The Turkish lira is falling to its lowest level again

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The value of the Turkish lira, which has been in a sharp decline for weeks, fell to a new record on Wednesday 12/15 to 14.7 liras against the dollar, on the eve of a central bank decision on interest rates.

Since January 1, when it was worth 7.43 liras to the dollar, the Turkish currency has lost more than 49% of its value against the greenback, including 30% in the month of November alone.

At a time when the inflation rate in November exceeded 21% on an annual basis, Turkish President Recep Tayyip Erdogan has so far refused to raise interest rates and adjust his fiscal policy.

On Thursday, the Turkish Central Bank is expected to announce a decision on the key interest rate.

And last month, the bank again cut the rate by one percentage point (from 16 to 15%) for the third time in less than two months, at the request of the country’s president, who asserts, contrary to traditional economic theories, that high interest rates perpetuate price hikes.

It seems that President Erdogan, whose popularity has fallen to its lowest levels after 19 years in power, is betting on economic growth at any cost before the presidential elections scheduled for 2023.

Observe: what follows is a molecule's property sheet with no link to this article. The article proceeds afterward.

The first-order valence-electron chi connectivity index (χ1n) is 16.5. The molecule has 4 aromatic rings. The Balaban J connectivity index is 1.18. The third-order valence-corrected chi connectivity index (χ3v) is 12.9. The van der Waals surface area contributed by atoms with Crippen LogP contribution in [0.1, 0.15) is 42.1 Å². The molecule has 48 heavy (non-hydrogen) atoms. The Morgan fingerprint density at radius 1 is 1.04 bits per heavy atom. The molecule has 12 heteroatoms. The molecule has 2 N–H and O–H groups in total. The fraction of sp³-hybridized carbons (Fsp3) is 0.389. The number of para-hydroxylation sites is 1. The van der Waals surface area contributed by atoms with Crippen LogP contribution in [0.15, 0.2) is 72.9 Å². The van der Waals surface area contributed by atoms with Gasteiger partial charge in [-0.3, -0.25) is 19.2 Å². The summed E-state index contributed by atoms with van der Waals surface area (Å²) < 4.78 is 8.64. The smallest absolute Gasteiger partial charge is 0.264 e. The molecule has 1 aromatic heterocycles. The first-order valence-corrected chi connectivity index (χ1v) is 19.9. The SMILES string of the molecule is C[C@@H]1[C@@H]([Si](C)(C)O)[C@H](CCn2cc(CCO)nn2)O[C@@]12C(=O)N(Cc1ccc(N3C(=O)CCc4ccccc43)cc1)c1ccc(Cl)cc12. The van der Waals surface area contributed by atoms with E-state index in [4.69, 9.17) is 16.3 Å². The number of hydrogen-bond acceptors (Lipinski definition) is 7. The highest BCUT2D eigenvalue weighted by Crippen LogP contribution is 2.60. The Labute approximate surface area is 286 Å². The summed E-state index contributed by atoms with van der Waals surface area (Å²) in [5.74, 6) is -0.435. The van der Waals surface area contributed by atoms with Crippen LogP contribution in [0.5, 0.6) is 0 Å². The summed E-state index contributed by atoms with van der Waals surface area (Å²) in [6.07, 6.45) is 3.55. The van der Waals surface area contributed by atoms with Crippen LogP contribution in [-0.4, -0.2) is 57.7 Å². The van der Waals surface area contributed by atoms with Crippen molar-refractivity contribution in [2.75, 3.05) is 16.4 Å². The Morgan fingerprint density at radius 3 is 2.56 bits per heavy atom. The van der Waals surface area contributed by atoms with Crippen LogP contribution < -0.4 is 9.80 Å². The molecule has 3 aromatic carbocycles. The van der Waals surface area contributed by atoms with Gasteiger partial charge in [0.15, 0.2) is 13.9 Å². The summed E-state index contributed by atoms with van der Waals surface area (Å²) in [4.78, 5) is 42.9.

But for Turks, the collapse of the currency and the rise in prices are unsustainable, as the country relies heavily on imports, especially raw materials and energy.

This much-criticized fiscal policy and the dependence of the central bank, which Erdogan has dismissed three of its rulers since 2019, is causing the currency to depreciate, but the president warned in late November that he would continue to “resist pressure”, denouncing a “conspiracy” targeting the Turkish economy.

“We see very well the game of some with the exchange rate, currencies, interest rates and price increases,” he said at the time.

A senior Western official said that Erdogan is convinced of the correctness of his fiscal policy and does not intend to abandon it.

“Erdogan is acting so freely that there is no longer anyone around him to confront his core belief, whether it is related to his religious principles or his (like) trader’s way of thinking – or a combination of the two: he seriously thinks it will work,” the official said, without revealing his name.

In addition to his dismissal of three central bank governors since 2019, the Turkish president has replaced the finance minister three times since 2018, most recently on October 2, in the midst of the crisis.

More than five thousand people demonstrated Sunday in Istanbul to protest against inflation and the decline in purchasing power, in the first large gathering due to the turmoil that the Turkish economy has been going through for weeks.


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